The Museum of the Confederacy
Whew! It’s been a little while but more than past time for an Update. Last month, we drove a couple of hours over to Richmond. We’re really working to get the most out of every trip so we visited the Museum of the Confederacy, Jefferson Davis’ home (the White House of the Confederacy), and Chimborazo Confederate Hospital Museum. So actually, I’ve got enough information for several blog posts.
The Museum of the Confederacy is a small 3-floor museum, the topmost floor was dedicated to an exhibit on Flags of the Confederacy. There were several glass cases of uniforms and clothing of the period, including pieces specific to well known officers such as Robert E. Lee, John Bell Hood, etc. I am a bit disappointed in not finding much mention of what happened to disabled veterans both during and after the war but nevertheless it was an educational and informative visit. And we looked for footage that might be useful as B-roll.
“The Last Meeting of Lee and Jackson” originally titled “The Heroes of Chancellorsville,” a gigantic oil on canvas done by Everett B.D. Julio. The painting depicts a romanticized final meeting between General Robert E. Lee and Lt. General Thomas J. “Stonewall” Jackson before the Battle of Chancellorsville in May 1863, where Jackson was wounded and later died. The original painting was acquired by the Museum of the Confederacy in 1992 and currently dominates their lobby area, even from its place in an alcove by the stairs.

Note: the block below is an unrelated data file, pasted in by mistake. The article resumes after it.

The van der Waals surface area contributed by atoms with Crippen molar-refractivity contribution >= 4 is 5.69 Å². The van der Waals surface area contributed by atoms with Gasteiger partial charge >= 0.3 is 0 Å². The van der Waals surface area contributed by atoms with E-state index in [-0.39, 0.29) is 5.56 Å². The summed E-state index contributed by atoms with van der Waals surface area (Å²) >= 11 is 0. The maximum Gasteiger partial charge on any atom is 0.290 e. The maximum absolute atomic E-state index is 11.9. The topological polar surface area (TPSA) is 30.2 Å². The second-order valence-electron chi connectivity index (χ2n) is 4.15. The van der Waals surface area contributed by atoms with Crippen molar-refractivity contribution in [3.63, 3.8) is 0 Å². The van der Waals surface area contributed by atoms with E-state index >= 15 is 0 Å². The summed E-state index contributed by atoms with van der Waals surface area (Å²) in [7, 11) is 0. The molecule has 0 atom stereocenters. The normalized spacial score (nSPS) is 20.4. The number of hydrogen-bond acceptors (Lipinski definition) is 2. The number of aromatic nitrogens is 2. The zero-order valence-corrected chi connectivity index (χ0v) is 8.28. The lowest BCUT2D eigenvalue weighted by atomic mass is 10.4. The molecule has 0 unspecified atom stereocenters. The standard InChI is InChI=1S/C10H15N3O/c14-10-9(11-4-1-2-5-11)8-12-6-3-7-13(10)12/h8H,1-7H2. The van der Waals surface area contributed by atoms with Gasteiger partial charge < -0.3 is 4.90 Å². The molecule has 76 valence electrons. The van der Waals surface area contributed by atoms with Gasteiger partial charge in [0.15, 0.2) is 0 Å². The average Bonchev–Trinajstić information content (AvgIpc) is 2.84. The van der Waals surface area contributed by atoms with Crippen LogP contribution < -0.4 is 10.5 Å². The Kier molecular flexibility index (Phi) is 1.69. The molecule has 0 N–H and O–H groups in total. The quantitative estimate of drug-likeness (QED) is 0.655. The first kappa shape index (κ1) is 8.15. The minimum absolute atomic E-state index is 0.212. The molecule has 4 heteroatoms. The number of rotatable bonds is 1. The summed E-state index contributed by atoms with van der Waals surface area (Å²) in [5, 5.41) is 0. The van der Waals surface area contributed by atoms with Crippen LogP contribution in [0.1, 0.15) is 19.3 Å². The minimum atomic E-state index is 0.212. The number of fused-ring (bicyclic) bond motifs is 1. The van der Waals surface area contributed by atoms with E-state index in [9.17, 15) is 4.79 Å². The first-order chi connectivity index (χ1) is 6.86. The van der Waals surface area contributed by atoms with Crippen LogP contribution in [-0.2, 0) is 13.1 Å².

This photo is from the July 3, 1913 50th Reunion of Gettysburg. This was a reenactment of Pickett’s Charge by the survivors. The musem has it blow up to poster size and it fills a wall. That day, thousands of spectators gathered to watch as the Union veterans took their positions on Cemetery Ridge, and waited as their old adversaries emerged from the woods of Seminary Ridge and started toward them again. First it was a walk, then they got faster, and faster, until it was an all out run. They converged as they had 50 years earlier at the stone wall but this time the Confederates were met with embraces of from the men they once battled.
And to close, I just want to give a quick snippet of video. This is from the headquarters tent of Robert E. Lee. While the display is exactly that, the items and personal effects actually belonged to Lee and went on campaign with him.